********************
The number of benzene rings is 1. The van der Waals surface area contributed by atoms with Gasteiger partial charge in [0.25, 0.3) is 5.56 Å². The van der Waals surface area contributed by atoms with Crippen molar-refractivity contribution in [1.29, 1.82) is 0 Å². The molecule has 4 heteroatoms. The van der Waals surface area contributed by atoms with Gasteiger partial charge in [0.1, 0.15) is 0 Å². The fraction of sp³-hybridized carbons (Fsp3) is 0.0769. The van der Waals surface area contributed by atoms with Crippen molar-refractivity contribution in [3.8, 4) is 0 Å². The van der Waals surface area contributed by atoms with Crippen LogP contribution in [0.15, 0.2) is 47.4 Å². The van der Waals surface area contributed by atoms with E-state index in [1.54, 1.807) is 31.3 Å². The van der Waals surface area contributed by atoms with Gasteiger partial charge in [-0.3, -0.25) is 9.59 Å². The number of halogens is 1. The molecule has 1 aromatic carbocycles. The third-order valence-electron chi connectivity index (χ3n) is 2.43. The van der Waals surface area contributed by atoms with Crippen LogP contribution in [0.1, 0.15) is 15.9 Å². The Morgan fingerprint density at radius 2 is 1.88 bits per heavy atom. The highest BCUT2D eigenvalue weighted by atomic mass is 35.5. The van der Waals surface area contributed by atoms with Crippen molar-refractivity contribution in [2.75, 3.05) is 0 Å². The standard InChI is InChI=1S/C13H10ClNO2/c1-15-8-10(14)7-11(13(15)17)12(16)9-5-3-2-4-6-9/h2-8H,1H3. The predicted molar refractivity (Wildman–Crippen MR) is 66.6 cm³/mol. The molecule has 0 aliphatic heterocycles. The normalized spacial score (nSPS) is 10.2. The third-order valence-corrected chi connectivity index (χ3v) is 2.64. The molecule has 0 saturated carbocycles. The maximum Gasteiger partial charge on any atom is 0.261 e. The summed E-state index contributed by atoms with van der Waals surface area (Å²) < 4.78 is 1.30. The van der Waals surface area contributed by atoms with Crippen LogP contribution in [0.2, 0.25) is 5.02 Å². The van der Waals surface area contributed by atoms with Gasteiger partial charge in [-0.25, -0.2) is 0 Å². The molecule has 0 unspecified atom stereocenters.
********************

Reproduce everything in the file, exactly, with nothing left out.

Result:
The number of benzene rings is 1. The van der Waals surface area contributed by atoms with Gasteiger partial charge in [0.25, 0.3) is 5.56 Å². The van der Waals surface area contributed by atoms with Crippen molar-refractivity contribution in [1.29, 1.82) is 0 Å². The molecule has 4 heteroatoms. The van der Waals surface area contributed by atoms with Gasteiger partial charge in [0.1, 0.15) is 0 Å². The fraction of sp³-hybridized carbons (Fsp3) is 0.0769. The van der Waals surface area contributed by atoms with Crippen molar-refractivity contribution in [3.8, 4) is 0 Å². The van der Waals surface area contributed by atoms with Crippen LogP contribution in [0.15, 0.2) is 47.4 Å². The van der Waals surface area contributed by atoms with E-state index in [1.54, 1.807) is 31.3 Å². The van der Waals surface area contributed by atoms with Gasteiger partial charge in [-0.3, -0.25) is 9.59 Å². The number of halogens is 1. The molecule has 1 aromatic carbocycles. The third-order valence-electron chi connectivity index (χ3n) is 2.43. The van der Waals surface area contributed by atoms with Crippen LogP contribution in [0.1, 0.15) is 15.9 Å². The Morgan fingerprint density at radius 2 is 1.88 bits per heavy atom. The highest BCUT2D eigenvalue weighted by atomic mass is 35.5. The van der Waals surface area contributed by atoms with Crippen molar-refractivity contribution in [2.75, 3.05) is 0 Å². The standard InChI is InChI=1S/C13H10ClNO2/c1-15-8-10(14)7-11(13(15)17)12(16)9-5-3-2-4-6-9/h2-8H,1H3. The predicted molar refractivity (Wildman–Crippen MR) is 66.6 cm³/mol. The molecule has 0 aliphatic heterocycles. The normalized spacial score (nSPS) is 10.2. The third-order valence-corrected chi connectivity index (χ3v) is 2.64. The molecule has 0 saturated carbocycles. The maximum Gasteiger partial charge on any atom is 0.261 e. The summed E-state index contributed by atoms with van der Waals surface area (Å²) < 4.78 is 1.30. The van der Waals surface area contributed by atoms with Crippen LogP contribution in [0.2, 0.25) is 5.02 Å². The van der Waals surface area contributed by atoms with Gasteiger partial charge in [-0.25, -0.2) is 0 Å². The molecule has 0 unspecified atom stereocenters.